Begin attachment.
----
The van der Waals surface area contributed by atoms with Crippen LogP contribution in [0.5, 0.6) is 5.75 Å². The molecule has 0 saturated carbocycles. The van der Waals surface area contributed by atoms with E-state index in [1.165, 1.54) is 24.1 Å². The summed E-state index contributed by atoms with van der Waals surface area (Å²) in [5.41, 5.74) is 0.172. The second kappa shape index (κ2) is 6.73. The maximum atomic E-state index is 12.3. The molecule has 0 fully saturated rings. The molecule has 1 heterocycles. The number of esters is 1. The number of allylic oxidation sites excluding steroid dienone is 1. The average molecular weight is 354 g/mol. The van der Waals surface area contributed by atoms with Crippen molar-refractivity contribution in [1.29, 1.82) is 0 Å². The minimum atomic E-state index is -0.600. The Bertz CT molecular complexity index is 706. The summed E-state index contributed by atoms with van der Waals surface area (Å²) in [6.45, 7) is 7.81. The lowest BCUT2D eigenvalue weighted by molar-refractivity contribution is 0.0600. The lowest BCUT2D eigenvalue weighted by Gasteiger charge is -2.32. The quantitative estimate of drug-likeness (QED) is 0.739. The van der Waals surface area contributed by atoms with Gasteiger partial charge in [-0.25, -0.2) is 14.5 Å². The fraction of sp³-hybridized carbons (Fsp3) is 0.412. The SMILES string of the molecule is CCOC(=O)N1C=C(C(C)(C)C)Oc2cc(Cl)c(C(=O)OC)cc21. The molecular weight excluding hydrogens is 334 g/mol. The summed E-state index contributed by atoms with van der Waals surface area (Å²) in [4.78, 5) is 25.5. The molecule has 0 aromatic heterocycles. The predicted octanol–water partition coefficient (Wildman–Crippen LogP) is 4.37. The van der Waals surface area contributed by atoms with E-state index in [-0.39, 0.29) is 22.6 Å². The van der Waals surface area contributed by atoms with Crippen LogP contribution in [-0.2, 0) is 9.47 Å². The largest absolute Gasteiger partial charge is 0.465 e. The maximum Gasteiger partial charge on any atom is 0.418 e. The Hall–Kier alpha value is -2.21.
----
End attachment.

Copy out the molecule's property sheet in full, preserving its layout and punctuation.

The van der Waals surface area contributed by atoms with Crippen LogP contribution in [0.5, 0.6) is 5.75 Å². The molecule has 0 saturated carbocycles. The van der Waals surface area contributed by atoms with E-state index in [1.165, 1.54) is 24.1 Å². The summed E-state index contributed by atoms with van der Waals surface area (Å²) in [5.41, 5.74) is 0.172. The second kappa shape index (κ2) is 6.73. The maximum atomic E-state index is 12.3. The molecule has 0 fully saturated rings. The molecule has 1 heterocycles. The number of esters is 1. The number of allylic oxidation sites excluding steroid dienone is 1. The average molecular weight is 354 g/mol. The van der Waals surface area contributed by atoms with Crippen molar-refractivity contribution in [1.29, 1.82) is 0 Å². The minimum atomic E-state index is -0.600. The Bertz CT molecular complexity index is 706. The summed E-state index contributed by atoms with van der Waals surface area (Å²) in [6.45, 7) is 7.81. The lowest BCUT2D eigenvalue weighted by molar-refractivity contribution is 0.0600. The lowest BCUT2D eigenvalue weighted by Gasteiger charge is -2.32. The quantitative estimate of drug-likeness (QED) is 0.739. The van der Waals surface area contributed by atoms with Gasteiger partial charge in [-0.25, -0.2) is 14.5 Å². The fraction of sp³-hybridized carbons (Fsp3) is 0.412. The SMILES string of the molecule is CCOC(=O)N1C=C(C(C)(C)C)Oc2cc(Cl)c(C(=O)OC)cc21. The molecular weight excluding hydrogens is 334 g/mol. The summed E-state index contributed by atoms with van der Waals surface area (Å²) in [4.78, 5) is 25.5. The molecule has 0 aromatic heterocycles. The predicted octanol–water partition coefficient (Wildman–Crippen LogP) is 4.37. The van der Waals surface area contributed by atoms with E-state index in [-0.39, 0.29) is 22.6 Å². The van der Waals surface area contributed by atoms with Crippen LogP contribution in [-0.2, 0) is 9.47 Å². The largest absolute Gasteiger partial charge is 0.465 e. The maximum Gasteiger partial charge on any atom is 0.418 e. The Hall–Kier alpha value is -2.21.